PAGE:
Saturday, April 19, 2014

Only Connect: Ah, the Thrills of Collage...

 
I've been making postcard-sized collages for the annual National Collage Society Postcard Show. I love working small! I find I can use tiny bits that I've been saving. The show is a an annual non-juried event, to be held online this year for the first time. Members submit one 4 x 6 " collage and all will be shown. I look forward to seeing the postcards. The three shown here were among the contenders, but obviously I can not/should not publish the collage I am submitting beforehand. The one shown above is called 1, 8, 15, 22, 29.

 
I named this one High Tide, Low Tide. I love using maps in my collages.

 
And this one is: Tiger Lily. As you can see, I limited my colors to warm browns, reds, yellow and a little, green and black.
 
Making collages, I often think of the E. M. Forester quote found at the end of his novel, Howard's End, which I read in college: "Only connect! That was the whole of her sermon. Only connect the prose and the passion, and both will be exalted, and human love will be seen at its height. Live in fragments no longer. Only connect, and the beast and the monk, robbed of the isolation that is life to either, will die."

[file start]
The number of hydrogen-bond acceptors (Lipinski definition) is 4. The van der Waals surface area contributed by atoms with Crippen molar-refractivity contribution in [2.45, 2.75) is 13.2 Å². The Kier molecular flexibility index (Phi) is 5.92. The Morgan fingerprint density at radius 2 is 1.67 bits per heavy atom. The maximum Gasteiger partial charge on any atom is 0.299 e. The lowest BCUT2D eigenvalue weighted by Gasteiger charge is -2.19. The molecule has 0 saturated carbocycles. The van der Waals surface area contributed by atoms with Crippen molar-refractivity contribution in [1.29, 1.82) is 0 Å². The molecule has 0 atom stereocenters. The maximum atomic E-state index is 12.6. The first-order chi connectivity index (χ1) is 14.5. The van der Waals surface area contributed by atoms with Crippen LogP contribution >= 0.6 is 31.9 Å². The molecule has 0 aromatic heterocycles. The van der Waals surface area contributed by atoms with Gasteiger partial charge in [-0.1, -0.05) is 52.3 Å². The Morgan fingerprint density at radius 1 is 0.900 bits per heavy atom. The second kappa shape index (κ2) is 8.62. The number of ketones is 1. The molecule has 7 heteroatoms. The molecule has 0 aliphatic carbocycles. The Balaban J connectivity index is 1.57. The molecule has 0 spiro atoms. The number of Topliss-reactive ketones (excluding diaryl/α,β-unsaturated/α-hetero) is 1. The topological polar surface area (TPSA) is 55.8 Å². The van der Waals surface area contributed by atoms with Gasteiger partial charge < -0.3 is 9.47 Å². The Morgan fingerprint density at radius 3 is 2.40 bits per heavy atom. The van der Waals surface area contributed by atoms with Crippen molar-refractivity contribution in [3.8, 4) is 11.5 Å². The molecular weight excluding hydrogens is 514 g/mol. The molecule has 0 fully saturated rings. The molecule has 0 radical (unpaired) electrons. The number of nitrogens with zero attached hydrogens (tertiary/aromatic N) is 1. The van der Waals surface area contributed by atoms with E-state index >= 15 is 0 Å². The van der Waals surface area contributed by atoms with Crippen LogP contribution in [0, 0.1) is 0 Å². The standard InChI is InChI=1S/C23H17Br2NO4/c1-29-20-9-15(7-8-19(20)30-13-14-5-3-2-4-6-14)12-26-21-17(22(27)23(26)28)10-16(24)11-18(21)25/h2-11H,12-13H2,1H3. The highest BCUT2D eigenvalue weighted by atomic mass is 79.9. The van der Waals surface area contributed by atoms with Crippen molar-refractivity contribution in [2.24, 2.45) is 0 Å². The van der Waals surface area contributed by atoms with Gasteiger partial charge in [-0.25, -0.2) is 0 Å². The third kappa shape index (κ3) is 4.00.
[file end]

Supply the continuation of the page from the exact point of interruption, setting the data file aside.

To be exact, there are two parts of this quote I especially relate to: "Only connect."  And "Live in fragments no longer." Someone recently asked me "Why collage?" My immediate response was that in collage, I find deep integration. Combining fragments into a new whole is deeply satisfying. It is a bit like quilting, which I also enjoy. But I find cut and paste work with various papers and some mixed media provides a faster form of satisfaction than sewing.
 
When I've gone too long without making collages, what a joy it is to sit down and rediscover its thrills: connecting images that were formerly disconnected. Working with color and shape as well as the inherent subject matter feels a bit like making picture poems. There are joyful times that lines, shapes or textures inter-connect as I play with the pieces. And though here I am praising the points of connection, I believe most collages have inherent disconnected elements as well, and that makes for a certain built-in paradoxical or (hopefully) eye-catching appeal. Collage exists in sort of an alternative universe or dreamtime. I have observed that often people do not take the art form of collage seriously. That is why I am glad for the existence of the National Collage Society. When the show goes live later this year, I will link to it here.
 
Happy Easter weekend!
 
PS: Here is the 2014 NCS Postcard Show
 
And here is my entry, titled Parts Unknown:
 
 

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